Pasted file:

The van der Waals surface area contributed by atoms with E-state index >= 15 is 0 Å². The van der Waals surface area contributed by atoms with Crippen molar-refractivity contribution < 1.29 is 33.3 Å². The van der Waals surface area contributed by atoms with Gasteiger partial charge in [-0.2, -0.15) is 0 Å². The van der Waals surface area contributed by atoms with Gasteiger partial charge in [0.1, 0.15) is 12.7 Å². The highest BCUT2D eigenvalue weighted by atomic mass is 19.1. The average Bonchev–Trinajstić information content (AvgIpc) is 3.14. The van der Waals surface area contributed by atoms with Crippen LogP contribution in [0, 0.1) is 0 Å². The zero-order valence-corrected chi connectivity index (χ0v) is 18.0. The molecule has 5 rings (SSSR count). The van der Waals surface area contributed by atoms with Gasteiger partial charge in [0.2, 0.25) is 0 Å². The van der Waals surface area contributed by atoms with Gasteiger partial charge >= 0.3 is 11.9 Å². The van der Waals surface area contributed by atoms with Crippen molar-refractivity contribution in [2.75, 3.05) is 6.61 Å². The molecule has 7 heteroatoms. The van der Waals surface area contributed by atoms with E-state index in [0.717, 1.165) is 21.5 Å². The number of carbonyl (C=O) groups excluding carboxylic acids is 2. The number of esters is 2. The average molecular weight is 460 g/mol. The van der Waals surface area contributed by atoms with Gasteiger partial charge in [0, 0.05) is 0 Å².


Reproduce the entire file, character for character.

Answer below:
The van der Waals surface area contributed by atoms with E-state index >= 15 is 0 Å². The van der Waals surface area contributed by atoms with Crippen molar-refractivity contribution < 1.29 is 33.3 Å². The van der Waals surface area contributed by atoms with Gasteiger partial charge in [-0.2, -0.15) is 0 Å². The van der Waals surface area contributed by atoms with Gasteiger partial charge in [0.1, 0.15) is 12.7 Å². The highest BCUT2D eigenvalue weighted by atomic mass is 19.1. The average Bonchev–Trinajstić information content (AvgIpc) is 3.14. The van der Waals surface area contributed by atoms with Crippen LogP contribution in [0, 0.1) is 0 Å². The zero-order valence-corrected chi connectivity index (χ0v) is 18.0. The molecule has 5 rings (SSSR count). The van der Waals surface area contributed by atoms with Gasteiger partial charge in [0.2, 0.25) is 0 Å². The van der Waals surface area contributed by atoms with Gasteiger partial charge >= 0.3 is 11.9 Å². The van der Waals surface area contributed by atoms with Crippen molar-refractivity contribution in [2.75, 3.05) is 6.61 Å². The molecule has 7 heteroatoms. The van der Waals surface area contributed by atoms with E-state index in [0.717, 1.165) is 21.5 Å². The number of carbonyl (C=O) groups excluding carboxylic acids is 2. The number of esters is 2. The average molecular weight is 460 g/mol. The van der Waals surface area contributed by atoms with Gasteiger partial charge in [0, 0.05) is 0 Å².